(CCU Faculty) This week, The Centennial Institute hosted a debate on the question of whether, and to what degree, marijuana should be legalized in the state of Colorado. This is obviously a very important issue and extremely relevant. The Colorado legislature is currently attempting to deal with the continuing issue of how best to administer its current medicinal marijuana law.
During the Centennial Institute debate, the libertarian position favoring the easing of restrictions and possibly outright full legalization continued to surface. At the root of this argument is a belief that people should be able to make choices for themselves, without government restriction.
While respect for liberty is indeed a fine thing, liberty itself is not unlimited. The approach of most libertarians typically seeks a liberty unchecked. None of the participants at the Centennial Institute debate expressed a personal desire for to have access to marijuana, and all expressed personal reservations for themselves and their family members concerning its use. What this position amounts to is the following: its wrong for me but you can do whatever you want.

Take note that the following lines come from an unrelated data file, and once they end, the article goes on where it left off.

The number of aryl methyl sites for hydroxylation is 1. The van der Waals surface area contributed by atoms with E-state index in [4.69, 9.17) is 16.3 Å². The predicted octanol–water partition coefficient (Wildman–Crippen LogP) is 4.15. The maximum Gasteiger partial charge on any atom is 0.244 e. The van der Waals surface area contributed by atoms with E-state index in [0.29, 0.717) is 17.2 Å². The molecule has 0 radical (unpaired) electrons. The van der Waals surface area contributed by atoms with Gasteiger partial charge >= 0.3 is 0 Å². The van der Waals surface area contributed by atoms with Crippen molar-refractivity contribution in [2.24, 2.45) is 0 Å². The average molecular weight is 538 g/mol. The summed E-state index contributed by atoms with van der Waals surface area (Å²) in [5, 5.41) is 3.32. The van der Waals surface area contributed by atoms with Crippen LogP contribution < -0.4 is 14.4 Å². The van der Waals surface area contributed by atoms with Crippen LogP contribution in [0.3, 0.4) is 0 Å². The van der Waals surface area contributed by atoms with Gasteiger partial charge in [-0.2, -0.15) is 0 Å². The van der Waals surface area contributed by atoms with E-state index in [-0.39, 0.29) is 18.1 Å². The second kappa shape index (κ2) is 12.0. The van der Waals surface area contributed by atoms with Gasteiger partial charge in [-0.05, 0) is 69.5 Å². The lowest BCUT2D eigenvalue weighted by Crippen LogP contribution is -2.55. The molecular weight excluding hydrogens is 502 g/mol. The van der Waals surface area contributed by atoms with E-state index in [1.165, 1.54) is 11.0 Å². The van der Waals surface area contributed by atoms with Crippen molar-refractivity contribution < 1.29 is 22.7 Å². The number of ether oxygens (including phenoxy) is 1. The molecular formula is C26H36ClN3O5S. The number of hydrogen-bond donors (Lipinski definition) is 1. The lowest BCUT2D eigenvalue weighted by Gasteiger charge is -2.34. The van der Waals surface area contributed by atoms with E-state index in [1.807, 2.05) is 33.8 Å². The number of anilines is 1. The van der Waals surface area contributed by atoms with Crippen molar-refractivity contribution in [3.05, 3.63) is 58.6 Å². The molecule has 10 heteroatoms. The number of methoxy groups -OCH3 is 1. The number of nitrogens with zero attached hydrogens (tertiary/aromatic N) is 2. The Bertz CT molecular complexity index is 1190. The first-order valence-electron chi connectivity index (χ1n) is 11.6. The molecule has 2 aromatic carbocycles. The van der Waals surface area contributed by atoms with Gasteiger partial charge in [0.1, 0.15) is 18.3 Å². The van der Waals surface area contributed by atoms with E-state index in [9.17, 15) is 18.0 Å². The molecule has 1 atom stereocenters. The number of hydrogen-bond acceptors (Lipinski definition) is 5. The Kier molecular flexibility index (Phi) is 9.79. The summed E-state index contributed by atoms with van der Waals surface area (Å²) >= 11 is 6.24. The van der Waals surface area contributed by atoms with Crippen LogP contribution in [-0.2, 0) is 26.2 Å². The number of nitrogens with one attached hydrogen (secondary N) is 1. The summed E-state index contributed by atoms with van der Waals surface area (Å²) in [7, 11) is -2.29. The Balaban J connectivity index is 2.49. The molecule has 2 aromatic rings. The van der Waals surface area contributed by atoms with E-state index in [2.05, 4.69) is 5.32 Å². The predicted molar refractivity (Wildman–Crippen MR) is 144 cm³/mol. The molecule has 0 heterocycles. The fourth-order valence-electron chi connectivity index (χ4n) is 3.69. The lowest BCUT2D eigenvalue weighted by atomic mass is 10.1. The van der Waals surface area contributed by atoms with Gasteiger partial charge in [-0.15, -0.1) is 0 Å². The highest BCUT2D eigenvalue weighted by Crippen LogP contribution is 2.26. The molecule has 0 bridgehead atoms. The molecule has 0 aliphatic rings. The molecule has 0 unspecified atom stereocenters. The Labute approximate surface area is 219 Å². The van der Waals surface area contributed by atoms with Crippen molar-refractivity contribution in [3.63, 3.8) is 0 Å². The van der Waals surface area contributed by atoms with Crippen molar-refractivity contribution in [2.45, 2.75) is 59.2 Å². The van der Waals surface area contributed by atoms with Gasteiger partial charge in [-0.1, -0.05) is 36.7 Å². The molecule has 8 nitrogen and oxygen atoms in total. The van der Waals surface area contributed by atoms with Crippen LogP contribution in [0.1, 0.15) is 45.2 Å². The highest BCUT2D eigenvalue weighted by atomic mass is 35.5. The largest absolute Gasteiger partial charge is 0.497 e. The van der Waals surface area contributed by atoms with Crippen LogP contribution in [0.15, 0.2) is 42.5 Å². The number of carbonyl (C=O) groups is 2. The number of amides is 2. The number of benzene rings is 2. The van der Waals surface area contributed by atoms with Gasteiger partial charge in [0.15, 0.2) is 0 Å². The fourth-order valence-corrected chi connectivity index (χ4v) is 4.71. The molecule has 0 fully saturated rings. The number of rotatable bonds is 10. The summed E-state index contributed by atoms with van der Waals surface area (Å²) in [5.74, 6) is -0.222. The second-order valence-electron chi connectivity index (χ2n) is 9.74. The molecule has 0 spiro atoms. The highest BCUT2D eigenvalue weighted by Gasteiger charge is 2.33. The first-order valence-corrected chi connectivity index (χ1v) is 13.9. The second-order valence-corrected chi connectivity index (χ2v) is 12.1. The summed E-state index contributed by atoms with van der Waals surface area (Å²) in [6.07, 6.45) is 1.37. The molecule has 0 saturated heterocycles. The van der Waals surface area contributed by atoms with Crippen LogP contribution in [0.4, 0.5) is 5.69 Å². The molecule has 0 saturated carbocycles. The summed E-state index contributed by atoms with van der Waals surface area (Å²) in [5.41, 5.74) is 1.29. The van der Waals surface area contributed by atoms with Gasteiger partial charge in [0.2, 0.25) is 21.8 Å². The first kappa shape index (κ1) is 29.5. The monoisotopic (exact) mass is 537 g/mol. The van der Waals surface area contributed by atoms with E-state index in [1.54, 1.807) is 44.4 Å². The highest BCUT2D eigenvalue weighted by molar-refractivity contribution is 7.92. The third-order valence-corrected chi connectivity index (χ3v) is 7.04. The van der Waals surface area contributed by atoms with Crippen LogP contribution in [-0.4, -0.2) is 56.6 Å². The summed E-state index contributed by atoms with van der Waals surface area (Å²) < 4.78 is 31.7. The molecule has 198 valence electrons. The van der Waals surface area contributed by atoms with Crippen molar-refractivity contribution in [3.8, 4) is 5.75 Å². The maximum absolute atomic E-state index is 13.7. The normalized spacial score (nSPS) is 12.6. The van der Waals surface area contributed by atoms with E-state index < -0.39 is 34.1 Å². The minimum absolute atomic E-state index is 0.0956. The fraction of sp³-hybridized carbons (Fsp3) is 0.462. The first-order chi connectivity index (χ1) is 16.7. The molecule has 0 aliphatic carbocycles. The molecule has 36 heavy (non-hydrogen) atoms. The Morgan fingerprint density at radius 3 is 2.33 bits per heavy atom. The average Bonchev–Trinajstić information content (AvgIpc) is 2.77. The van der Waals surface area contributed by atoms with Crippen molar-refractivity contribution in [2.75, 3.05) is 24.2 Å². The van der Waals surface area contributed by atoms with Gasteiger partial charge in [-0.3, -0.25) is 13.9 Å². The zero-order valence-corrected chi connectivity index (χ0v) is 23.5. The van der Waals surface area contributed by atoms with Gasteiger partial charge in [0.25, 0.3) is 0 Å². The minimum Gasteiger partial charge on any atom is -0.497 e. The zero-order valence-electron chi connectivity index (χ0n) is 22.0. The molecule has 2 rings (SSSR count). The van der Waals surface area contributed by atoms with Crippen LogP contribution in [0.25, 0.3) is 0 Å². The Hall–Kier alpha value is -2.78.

During the famous Lincoln-Douglas Debates of 1858, Senator Douglas explained how slavery had existed in his home state of Illinois for a time, but when the people of his state decided that it no longer worked for them, they voted to end it. In contrast to this, Kentucky, Illinois’ southern neighbor, had slavery and continued to have it. In Douglas’ mind, they continued to have legal slavery, as it worked for them. Douglas’ opinion of this discrepancy between Illinois and Kentucky concerning the legality of chattel slavery was an attitude of indifference. It was not right for some, but was for others.
Abraham Lincoln responded to Douglas’ indifference to slavery in the last of their seven debates, held in Alton, Illinois: